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Major world, a car dealership with three branches in Long island city, may have to shell out millions of dollars for allegedly inflating prices, falsifying consumer credit applications, and deceptively targeting low-income and immigrant communities.

The Department of Consumer Affairs (DCA) is seeking more than $ 2 million in damages and fines from consumers at the dealer’s three locations at 43-40 Northern Blvd., 50-30 Northern Blvd. and 44-11 Northern Blvd. DCA will present its findings to the city’s administrative trials and hearings office and will also seek revocation of licenses and the creation of a trust fund for unidentified clients who have been harmed.

According to DCA commissioner Lorelei Salas, dealers have a habit of attracting unsuspecting consumers with little English and promising them good deals regardless of their credit history, income or business ratios. indebtedness.

The DCA accused Major World employees of routinely submitting false information about credit applications, including the nature of a client’s job, income levels and monthly rent obligations. In a spoofed app, Major World turned the customer from a grocery store manager into a grocery store owner, quadrupled his salary, and cut his rent by 75%.

In another example, Major World more than tripled the client’s income from less than $ 20,000 to $ 63,000, and said she was paying $ 400 in rent when her rent was around $ 1,100.

In other cases, the DCA has indicated that Major World’s falsified information contradicted a client’s pay stubs and bank statements, leading clients to receive high-interest loans that they would not have received. were entitled otherwise or that they could not have afforded.

Major World’s advertising also targeted Spanish-speaking customers and those with low income or low credit. The company used phrases such as “Buenos, Bonitos, Baratos” (good, pretty and cheap) and slogans like “No credit is not a problem” and “We design solutions for car buyers with a bad credit every day. ”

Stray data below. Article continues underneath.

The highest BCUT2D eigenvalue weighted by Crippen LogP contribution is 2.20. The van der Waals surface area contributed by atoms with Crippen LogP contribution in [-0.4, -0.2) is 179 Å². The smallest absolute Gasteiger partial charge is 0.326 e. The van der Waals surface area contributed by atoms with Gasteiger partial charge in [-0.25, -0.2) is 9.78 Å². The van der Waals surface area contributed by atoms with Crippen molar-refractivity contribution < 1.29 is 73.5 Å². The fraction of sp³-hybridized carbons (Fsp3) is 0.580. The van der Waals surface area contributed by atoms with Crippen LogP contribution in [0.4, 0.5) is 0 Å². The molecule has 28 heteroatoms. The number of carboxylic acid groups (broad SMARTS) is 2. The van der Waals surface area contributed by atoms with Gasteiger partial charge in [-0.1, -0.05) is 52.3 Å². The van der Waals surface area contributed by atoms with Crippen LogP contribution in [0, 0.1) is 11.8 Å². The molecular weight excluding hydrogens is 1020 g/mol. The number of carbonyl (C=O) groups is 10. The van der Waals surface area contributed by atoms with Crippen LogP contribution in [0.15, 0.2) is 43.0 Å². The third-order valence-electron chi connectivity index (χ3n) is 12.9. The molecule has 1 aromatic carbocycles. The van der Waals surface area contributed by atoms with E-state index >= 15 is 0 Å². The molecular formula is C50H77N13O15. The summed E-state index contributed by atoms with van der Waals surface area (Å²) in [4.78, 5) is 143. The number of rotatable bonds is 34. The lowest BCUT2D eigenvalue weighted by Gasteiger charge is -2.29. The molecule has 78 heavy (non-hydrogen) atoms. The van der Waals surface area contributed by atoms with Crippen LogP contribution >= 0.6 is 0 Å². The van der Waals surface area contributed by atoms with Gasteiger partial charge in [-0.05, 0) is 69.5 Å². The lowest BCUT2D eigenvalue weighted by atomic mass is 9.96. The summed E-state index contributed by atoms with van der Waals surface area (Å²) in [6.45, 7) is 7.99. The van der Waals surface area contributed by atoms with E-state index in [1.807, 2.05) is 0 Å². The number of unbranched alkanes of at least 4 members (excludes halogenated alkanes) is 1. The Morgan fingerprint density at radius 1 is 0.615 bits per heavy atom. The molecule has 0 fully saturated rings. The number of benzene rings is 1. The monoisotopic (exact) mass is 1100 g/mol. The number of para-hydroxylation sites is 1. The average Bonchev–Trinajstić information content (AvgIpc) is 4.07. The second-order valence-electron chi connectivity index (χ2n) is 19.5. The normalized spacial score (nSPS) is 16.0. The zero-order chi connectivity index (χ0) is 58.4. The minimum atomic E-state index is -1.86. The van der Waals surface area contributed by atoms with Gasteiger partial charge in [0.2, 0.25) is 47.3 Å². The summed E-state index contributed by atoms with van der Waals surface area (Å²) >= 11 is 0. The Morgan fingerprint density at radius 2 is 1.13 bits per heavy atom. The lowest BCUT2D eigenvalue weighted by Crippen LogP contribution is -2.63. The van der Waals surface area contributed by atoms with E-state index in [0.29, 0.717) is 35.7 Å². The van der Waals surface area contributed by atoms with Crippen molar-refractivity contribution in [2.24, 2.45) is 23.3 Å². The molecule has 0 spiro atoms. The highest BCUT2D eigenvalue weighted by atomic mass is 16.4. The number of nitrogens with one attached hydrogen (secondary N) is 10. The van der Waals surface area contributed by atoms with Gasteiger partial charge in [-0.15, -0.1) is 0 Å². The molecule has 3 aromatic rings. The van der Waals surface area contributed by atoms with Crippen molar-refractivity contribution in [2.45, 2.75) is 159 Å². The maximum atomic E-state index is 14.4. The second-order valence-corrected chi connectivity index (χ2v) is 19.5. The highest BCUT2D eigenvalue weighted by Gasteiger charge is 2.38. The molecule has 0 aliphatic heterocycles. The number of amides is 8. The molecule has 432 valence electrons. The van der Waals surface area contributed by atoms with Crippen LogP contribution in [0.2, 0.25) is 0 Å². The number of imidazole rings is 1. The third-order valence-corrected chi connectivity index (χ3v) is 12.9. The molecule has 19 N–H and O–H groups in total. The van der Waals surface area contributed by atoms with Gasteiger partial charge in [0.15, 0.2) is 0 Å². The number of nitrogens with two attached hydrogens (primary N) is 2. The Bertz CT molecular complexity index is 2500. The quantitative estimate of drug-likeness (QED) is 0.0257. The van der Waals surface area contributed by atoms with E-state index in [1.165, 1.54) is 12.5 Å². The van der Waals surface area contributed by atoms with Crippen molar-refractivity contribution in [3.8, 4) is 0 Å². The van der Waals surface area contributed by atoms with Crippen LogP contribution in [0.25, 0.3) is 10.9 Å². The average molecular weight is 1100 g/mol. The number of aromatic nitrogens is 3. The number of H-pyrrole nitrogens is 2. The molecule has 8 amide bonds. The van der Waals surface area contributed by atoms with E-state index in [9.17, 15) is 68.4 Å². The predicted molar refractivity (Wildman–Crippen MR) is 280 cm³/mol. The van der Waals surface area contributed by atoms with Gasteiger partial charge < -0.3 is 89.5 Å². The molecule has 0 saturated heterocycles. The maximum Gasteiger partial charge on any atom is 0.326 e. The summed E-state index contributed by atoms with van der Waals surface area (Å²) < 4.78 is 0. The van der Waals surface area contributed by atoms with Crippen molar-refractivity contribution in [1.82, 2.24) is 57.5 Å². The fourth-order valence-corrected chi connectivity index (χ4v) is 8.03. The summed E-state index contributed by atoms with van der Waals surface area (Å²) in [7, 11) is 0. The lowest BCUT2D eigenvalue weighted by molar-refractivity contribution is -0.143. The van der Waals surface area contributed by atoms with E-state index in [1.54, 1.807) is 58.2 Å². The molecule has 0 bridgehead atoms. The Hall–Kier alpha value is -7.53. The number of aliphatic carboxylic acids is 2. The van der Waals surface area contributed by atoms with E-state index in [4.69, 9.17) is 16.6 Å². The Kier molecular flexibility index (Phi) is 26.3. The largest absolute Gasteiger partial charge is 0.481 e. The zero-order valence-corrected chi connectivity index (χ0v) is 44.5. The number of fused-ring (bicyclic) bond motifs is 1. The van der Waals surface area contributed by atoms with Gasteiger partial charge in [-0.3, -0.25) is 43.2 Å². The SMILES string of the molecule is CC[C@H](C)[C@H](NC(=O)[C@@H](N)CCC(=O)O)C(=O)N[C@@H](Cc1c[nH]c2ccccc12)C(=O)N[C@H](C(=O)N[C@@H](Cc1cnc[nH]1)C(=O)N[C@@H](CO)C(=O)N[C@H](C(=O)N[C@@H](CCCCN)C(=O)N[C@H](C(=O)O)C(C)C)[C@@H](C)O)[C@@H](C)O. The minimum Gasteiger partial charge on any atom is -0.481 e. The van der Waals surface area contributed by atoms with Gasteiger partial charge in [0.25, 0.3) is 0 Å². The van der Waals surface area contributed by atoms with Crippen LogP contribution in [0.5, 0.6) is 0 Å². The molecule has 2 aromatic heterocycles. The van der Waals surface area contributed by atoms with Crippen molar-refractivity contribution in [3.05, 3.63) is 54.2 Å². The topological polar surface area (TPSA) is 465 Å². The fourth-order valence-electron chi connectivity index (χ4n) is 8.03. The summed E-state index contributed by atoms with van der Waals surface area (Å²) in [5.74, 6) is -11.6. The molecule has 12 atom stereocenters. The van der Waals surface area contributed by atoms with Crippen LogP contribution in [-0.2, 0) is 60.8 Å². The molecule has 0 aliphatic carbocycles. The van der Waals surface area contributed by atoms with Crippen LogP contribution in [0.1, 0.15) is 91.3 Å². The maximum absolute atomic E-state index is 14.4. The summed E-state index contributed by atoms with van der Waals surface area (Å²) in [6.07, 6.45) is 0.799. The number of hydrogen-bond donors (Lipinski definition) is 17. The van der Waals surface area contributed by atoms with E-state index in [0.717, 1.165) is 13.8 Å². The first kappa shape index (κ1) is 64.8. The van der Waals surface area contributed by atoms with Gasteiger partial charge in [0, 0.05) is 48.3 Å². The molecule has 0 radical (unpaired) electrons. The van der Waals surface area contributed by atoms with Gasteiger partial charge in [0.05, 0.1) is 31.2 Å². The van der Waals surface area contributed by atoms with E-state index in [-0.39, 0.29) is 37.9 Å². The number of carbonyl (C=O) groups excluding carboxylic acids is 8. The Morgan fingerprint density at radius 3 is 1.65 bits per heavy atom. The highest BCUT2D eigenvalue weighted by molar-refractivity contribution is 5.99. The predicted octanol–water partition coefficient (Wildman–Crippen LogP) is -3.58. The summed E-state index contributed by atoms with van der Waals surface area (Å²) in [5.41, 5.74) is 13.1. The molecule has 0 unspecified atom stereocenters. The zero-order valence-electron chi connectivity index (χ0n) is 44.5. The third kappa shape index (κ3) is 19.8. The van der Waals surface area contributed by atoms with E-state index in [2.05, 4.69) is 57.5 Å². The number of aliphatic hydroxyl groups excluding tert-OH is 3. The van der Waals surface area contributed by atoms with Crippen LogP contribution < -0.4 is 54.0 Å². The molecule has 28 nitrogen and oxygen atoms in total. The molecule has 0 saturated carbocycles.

The DCA further accused the employees of also falsely inflating the value of the cars by falsely claiming that the vehicles had features such as aluminum / alloy wheels, a high-end Bose stereo or an entertainment system. back. The company would also add repair service contracts without the customer’s knowledge, adding thousands of dollars to the bill.

DCA also claims that the company sold “dangerously defective vehicles” that broke down shortly after being sold and that customers spent hundreds of thousands of dollars to repair them. In some cases, Major World has reportedly refused to remedy unsafe conditions and make repairs.

While employees typically negotiate transactions in Spanish, documents are in English, and employees sometimes actively conceal interest rates and finance charges by folding pages before clients sign them.

“Buying this car is usually one of a family’s biggest purchases,” said Salas. “It is outrageous that Major World, which claims to treat its clients like family, is jailing these hard-working New Yorkers on loans they cannot afford. Major World has also been aggressively marketing to attract immigrant clients, and their deceptive and predatory acts are as much an affront to immigrant communities as the deplorable policies we see from the new federal government.

QNS has contacted Major World for comment and is awaiting a response.

U.S. household auto debt increased 9% from 2015 to 2016 and 13% since 2005, according to the Federal Reserve Bank of New York. At the end of 2016, Americans had nearly $ 1.2 trillion in outstanding auto loans.

DCA currently licenses 775 used car dealers across the city and has received more than 5,500 industry complaints since mid-2013, including more than 1,050 since July 2016. DCA has received 114 complaints about Major World since 2014.

DCA encourages clients who believe they have been lied to by Major World to contact the agency by calling 311 or filing a complaint at

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